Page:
The six-voice MemoryMoog was, in my opinion, potentially the finest analogue polysynth ever made.

It was the last synth ever made by Moog but was very late in coming to a market that had been dominated by the Prophet 5, the Oberheim OB series and the Roland Jupiter 8 for several years, a market that was soon to be turned on its head with the arrival of MIDI, FM synthesis and sampling.

Tthe MemoryMoog had an exemplary spec: per voice, it had three audio oscillators each with simultaneous (i.e. not switched) waveforms, it had the famous Moog filter and two ADSR envelopes (one for filter and other duties, one for amplitude). It also had a versatile, multi-waveform LFO, a comprehensive modulation (and cross modulation) matrix, memories and more...

It had PWM, oscillator sync, a super-fat Unison mode where all 18 oscillators were played from one key, various monophonic and polyphonic playing and triggering options - a later model even had a sequencer! On paper it was like six super-charged MiniMoogs in one polyphonic box ... a recipe for sonic heaven you would have thought. In practice, the experience was very different.....

It was thoroughly unreliable. It sounded absolutely stunning on a good day but those days were few and far between and more often than not, voices were out of tune with each other, the filters didn't track between voices and envelope times were sometimes different on different voices so you had to keep using the 'auto-tune' function in between takes (how people managed with them live is a mystery!). Build quality was generally excellent (and it looked beautiful with its wooden casework) but the switches were unreliable.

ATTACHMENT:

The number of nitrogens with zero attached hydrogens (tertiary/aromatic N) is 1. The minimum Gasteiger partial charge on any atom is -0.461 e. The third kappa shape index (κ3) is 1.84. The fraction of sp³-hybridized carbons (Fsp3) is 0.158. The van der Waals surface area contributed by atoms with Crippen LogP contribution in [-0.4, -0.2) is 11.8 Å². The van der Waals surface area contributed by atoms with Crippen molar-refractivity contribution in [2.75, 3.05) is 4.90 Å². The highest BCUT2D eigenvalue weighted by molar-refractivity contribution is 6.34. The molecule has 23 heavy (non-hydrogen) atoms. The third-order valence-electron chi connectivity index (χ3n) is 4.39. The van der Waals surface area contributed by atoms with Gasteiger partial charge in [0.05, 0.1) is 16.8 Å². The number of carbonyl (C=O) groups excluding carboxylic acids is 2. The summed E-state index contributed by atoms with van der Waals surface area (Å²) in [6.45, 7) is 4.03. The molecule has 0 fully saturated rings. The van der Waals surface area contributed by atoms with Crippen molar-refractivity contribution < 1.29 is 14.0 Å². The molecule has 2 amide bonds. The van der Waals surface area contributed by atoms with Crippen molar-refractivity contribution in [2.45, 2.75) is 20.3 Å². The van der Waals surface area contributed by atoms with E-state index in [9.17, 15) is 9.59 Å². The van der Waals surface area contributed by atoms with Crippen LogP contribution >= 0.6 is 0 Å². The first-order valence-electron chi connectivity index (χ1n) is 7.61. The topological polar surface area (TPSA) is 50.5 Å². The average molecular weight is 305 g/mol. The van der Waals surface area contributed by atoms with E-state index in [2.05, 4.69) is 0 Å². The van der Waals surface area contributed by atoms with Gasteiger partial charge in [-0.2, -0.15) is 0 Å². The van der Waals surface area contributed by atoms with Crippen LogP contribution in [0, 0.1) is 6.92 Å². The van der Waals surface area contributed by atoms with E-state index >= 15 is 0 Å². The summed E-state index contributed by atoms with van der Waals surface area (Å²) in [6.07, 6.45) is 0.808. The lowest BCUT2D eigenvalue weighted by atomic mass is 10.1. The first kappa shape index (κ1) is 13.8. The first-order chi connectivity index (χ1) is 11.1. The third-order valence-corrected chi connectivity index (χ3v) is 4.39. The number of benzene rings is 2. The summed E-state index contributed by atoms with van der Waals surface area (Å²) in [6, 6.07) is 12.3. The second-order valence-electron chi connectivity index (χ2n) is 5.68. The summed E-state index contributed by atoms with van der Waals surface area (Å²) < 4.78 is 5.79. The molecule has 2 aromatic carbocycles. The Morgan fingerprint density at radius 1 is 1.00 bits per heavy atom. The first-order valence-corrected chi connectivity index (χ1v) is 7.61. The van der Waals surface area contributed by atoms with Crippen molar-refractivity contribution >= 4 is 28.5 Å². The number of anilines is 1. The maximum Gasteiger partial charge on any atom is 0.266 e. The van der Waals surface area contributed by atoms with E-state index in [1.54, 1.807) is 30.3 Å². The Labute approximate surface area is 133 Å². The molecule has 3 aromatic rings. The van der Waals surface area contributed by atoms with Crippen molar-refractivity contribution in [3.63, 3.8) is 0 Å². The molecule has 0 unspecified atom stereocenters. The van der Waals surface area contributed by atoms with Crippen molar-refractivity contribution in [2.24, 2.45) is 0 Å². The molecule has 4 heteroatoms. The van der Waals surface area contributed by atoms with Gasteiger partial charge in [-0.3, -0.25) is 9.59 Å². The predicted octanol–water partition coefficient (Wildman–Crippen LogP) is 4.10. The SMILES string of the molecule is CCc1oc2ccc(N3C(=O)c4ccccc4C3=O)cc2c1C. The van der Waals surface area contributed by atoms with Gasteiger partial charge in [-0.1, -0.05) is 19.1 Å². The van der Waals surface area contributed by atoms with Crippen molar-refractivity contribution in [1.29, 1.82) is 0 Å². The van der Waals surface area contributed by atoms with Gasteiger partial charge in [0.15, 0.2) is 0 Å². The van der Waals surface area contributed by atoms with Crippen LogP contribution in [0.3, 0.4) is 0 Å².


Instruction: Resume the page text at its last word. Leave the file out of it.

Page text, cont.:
But when it was working, it was wonderful - big, fat and brash but also capable of subtlety. It could do everything from truly fat basses, cutting leadlines, warm pads, lush strings, punchy brass, spiky clavs and more. Its versatile cross-modulation facilities also allowed sounds that would normally only be possible on a modular system as Oscillator 3 modulated Oscillators 1 and/or 2 and/or the filter in a variety of different ways.

But it was all too late for Moog who had thrown everything at the MemoryMoog. It was released in 1982 with initial teething problems and it was expensive. Of course, a year later, Yamaha released the DX7 and suddenly, analogue synths were about as popular as a pork sausage at a bahmitzvah! Moog struggled on with the MemoryMoog adding a sequencer and MIDI (MemoryMoog+) but to no avail - the company folded several years later unable to compete with the domination of FM synthesis and the new breed of affordable samplers.

I bought a MemoryMoog in 1988 for just a few hundred pounds. It was versatile enough to replace several analogue synths I had been forced to sell earlier and I enjoyed owning it enormously, despite its reliability problems. Sadly, it was blown up (almost literally) shortly afterwards by an unexpected power surge that fried the internal electronics - I managed to get it repaired after a fashion but it had been rendered even more unreliable! I did manage to grab some sounds off it though.